There is a phrase in Luke 10: 40, which does, however, open our minds to the challenge which got Martha tied up in knots. In the King James Version of the Bible, these words describe the problem: “Martha was cumbered about much serving” (Luke 10 40, K.J.V.). The Greek does a tremendous service in helping us understand exactly what Dr. Luke wanted to convey to his readers. There are three words we need to look at: “cumber,” “much,” and “serving.” If we replace the Greek meaning of these words in the sentence found in Luke 10: 40, it would read in the following manner: “But Martha was distracted by dragging around such a large burden as she ministered and gave relief services to Jesus and those with Him.”
What happened was that everything Martha undertook was honorable and thoughtful. Her motives were pure – service for Jesus. The problem was that she took on too much. She overwhelmed her physical limitations. I must tell you, I’m certain many of us have found ourselves in the same position. We can relate to Martha!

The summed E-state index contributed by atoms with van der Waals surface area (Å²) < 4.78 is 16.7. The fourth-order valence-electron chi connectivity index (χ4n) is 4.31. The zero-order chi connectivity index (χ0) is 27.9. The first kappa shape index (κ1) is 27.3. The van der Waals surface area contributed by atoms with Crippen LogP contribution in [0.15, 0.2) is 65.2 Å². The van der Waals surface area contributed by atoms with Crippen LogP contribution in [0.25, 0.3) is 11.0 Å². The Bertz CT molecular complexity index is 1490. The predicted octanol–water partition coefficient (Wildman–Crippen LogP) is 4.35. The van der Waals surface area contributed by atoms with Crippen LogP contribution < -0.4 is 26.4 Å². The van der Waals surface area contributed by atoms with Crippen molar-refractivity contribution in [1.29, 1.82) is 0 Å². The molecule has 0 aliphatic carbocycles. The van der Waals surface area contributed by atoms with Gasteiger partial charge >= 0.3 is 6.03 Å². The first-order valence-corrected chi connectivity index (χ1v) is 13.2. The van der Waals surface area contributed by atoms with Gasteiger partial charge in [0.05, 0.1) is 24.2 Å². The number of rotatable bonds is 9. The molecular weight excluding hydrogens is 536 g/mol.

Thankfully, Jesus didn’t have any fault with Martha’s choice to work for Him. The fact is He admired her because she had gone to so much effort to care for His needs. But when she found herself completely worn to a frazzle, Jesus had an idea for her and every one of his children who feel stretched to the limit.
In times past, there was a word in Latin, elixir, which referred to a sweetened aromatic solution of alcohol and water, used as a vehicle for medicine. It was supposed to be a medicine that would cure all ills. But the word “elixir” was also used to “describe an underlying principle” and this is why the famed poet, George Herbert, so beautifully incorporated the title “Elixir” into his poem by the same name. Here are his words: